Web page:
There are detective stories with whimsical humour and academic detectives which work well. The Gervase Fen stories of Edmund Crispin, contemporary with Innes, are excellent, for example, and Innes' Appleby novels are generally better as long as he doesn't let himself get carried away. (Operation Pax is good, and the level of the whimsical in that novel is about that of the average episode of the Avengers, which should give some idea of just how fantastical From London Far actually gets.) I suspect that J.I.M. Stewart would be surprised that his pseudonymous works have lasted longer than the novels he publised under his own name (our local library stocks about a dozen of the one, and none of the other, suggesting that this is the case), and in this instance I would agree that From London Far is too out of date to be far from oblivion.

Saturday 20 January 2007

Sylvia Brownrigg: The Delivery Room (2006)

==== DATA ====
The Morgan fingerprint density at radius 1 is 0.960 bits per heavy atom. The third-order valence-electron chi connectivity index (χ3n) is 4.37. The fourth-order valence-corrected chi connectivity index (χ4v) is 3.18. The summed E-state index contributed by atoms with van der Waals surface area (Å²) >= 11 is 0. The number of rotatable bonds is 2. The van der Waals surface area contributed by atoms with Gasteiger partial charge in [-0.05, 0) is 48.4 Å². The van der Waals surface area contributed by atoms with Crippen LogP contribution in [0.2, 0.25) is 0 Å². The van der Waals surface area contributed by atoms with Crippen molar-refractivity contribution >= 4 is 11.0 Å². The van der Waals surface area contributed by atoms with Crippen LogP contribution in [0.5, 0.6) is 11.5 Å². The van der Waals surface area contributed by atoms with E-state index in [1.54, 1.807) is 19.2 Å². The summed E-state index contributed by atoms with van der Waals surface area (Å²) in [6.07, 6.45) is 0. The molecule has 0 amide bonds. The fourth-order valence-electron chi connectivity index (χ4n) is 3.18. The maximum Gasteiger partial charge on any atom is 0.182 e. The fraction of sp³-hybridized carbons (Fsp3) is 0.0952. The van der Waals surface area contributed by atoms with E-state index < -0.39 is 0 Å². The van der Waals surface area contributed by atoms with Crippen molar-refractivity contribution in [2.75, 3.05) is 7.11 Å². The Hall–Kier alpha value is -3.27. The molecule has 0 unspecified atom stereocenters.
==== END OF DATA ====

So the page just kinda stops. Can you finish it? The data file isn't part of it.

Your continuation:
Published: Picador, 2006

Sylvia Brownrigg's third novel is her darkest so far. Its main themes are given by three different symbolic or real life associations prompted by the title: birth, psychiatric therapy, and death. The main character is a Serbian psychotherapist named Mira, who faces additional worries apart from those connected to her pations (many of whom are women with problems connected, either literally or figuratively, to childbirth). Though living and working in London for decades with her English husband, she worries about her family in the midst of fighting in former Yugoslavia (The Delivery Room being set about a decade ago), about her relationship with her stepson and his wife, and about the way that "Serbian" is turning into a dirty word, as a name associated with the atrocities of ethnic cleansing. The word "delivery" is also used by NATO to describe the airstrikes on Kosovo which occur midway through the novel.